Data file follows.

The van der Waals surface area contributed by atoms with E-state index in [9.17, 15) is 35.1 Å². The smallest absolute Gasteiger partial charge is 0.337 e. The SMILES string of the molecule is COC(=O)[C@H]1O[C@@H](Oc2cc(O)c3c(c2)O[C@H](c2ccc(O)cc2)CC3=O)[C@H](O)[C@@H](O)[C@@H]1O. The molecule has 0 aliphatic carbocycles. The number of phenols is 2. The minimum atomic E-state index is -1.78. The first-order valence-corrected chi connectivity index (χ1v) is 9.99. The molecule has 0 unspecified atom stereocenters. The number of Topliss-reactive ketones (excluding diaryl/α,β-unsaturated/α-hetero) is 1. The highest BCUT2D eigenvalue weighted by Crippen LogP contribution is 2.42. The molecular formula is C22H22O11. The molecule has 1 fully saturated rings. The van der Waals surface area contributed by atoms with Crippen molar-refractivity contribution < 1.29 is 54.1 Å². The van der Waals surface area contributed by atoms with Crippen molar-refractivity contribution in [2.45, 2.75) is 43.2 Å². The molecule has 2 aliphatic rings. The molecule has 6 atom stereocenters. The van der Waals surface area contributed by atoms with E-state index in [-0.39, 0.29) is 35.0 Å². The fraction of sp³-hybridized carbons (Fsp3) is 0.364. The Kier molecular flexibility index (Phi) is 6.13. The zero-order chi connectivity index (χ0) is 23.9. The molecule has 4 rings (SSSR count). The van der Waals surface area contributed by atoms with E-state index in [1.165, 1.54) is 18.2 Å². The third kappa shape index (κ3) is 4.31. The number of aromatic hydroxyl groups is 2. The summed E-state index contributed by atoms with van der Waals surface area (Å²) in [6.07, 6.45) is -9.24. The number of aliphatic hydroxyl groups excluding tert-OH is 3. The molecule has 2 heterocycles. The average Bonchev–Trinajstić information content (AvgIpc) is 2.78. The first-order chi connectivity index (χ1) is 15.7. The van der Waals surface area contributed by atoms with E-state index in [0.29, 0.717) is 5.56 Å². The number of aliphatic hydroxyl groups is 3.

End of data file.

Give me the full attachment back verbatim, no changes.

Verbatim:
The van der Waals surface area contributed by atoms with E-state index in [9.17, 15) is 35.1 Å². The smallest absolute Gasteiger partial charge is 0.337 e. The SMILES string of the molecule is COC(=O)[C@H]1O[C@@H](Oc2cc(O)c3c(c2)O[C@H](c2ccc(O)cc2)CC3=O)[C@H](O)[C@@H](O)[C@@H]1O. The molecule has 0 aliphatic carbocycles. The number of phenols is 2. The minimum atomic E-state index is -1.78. The first-order valence-corrected chi connectivity index (χ1v) is 9.99. The molecule has 0 unspecified atom stereocenters. The number of Topliss-reactive ketones (excluding diaryl/α,β-unsaturated/α-hetero) is 1. The highest BCUT2D eigenvalue weighted by Crippen LogP contribution is 2.42. The molecular formula is C22H22O11. The molecule has 1 fully saturated rings. The van der Waals surface area contributed by atoms with Crippen molar-refractivity contribution < 1.29 is 54.1 Å². The van der Waals surface area contributed by atoms with Crippen molar-refractivity contribution in [2.45, 2.75) is 43.2 Å². The molecule has 2 aliphatic rings. The molecule has 6 atom stereocenters. The van der Waals surface area contributed by atoms with E-state index in [-0.39, 0.29) is 35.0 Å². The fraction of sp³-hybridized carbons (Fsp3) is 0.364. The Kier molecular flexibility index (Phi) is 6.13. The zero-order chi connectivity index (χ0) is 23.9. The molecule has 4 rings (SSSR count). The van der Waals surface area contributed by atoms with E-state index in [1.165, 1.54) is 18.2 Å². The third kappa shape index (κ3) is 4.31. The number of aromatic hydroxyl groups is 2. The summed E-state index contributed by atoms with van der Waals surface area (Å²) in [6.07, 6.45) is -9.24. The number of aliphatic hydroxyl groups excluding tert-OH is 3. The molecule has 2 heterocycles. The average Bonchev–Trinajstić information content (AvgIpc) is 2.78. The first-order chi connectivity index (χ1) is 15.7. The van der Waals surface area contributed by atoms with E-state index in [0.29, 0.717) is 5.56 Å². The number of aliphatic hydroxyl groups is 3.